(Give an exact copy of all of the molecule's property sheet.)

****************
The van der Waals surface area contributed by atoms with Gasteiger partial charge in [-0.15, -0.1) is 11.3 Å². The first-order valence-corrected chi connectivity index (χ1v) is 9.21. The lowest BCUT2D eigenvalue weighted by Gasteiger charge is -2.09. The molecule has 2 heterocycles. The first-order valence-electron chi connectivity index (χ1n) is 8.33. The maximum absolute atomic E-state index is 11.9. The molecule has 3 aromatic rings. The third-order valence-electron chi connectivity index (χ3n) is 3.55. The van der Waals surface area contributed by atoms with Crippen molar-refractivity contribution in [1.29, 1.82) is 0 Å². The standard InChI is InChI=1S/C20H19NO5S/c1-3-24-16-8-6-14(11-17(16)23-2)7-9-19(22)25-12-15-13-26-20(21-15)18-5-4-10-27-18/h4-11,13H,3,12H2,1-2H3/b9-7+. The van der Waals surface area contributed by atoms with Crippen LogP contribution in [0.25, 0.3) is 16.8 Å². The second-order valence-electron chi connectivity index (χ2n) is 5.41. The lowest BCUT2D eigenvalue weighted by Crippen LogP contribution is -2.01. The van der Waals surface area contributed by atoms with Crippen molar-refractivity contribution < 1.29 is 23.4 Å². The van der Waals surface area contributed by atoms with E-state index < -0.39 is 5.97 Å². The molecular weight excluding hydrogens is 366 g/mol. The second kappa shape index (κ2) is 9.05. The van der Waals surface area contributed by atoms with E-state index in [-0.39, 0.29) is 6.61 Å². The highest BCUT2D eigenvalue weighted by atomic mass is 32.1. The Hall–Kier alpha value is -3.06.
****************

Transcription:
The van der Waals surface area contributed by atoms with Gasteiger partial charge in [-0.15, -0.1) is 11.3 Å². The first-order valence-corrected chi connectivity index (χ1v) is 9.21. The lowest BCUT2D eigenvalue weighted by Gasteiger charge is -2.09. The molecule has 2 heterocycles. The first-order valence-electron chi connectivity index (χ1n) is 8.33. The maximum absolute atomic E-state index is 11.9. The molecule has 3 aromatic rings. The third-order valence-electron chi connectivity index (χ3n) is 3.55. The van der Waals surface area contributed by atoms with Crippen molar-refractivity contribution in [1.29, 1.82) is 0 Å². The standard InChI is InChI=1S/C20H19NO5S/c1-3-24-16-8-6-14(11-17(16)23-2)7-9-19(22)25-12-15-13-26-20(21-15)18-5-4-10-27-18/h4-11,13H,3,12H2,1-2H3/b9-7+. The van der Waals surface area contributed by atoms with Crippen LogP contribution in [0.25, 0.3) is 16.8 Å². The second-order valence-electron chi connectivity index (χ2n) is 5.41. The lowest BCUT2D eigenvalue weighted by Crippen LogP contribution is -2.01. The van der Waals surface area contributed by atoms with Crippen molar-refractivity contribution < 1.29 is 23.4 Å². The van der Waals surface area contributed by atoms with E-state index < -0.39 is 5.97 Å². The molecular weight excluding hydrogens is 366 g/mol. The second kappa shape index (κ2) is 9.05. The van der Waals surface area contributed by atoms with E-state index in [-0.39, 0.29) is 6.61 Å². The highest BCUT2D eigenvalue weighted by atomic mass is 32.1. The Hall–Kier alpha value is -3.06.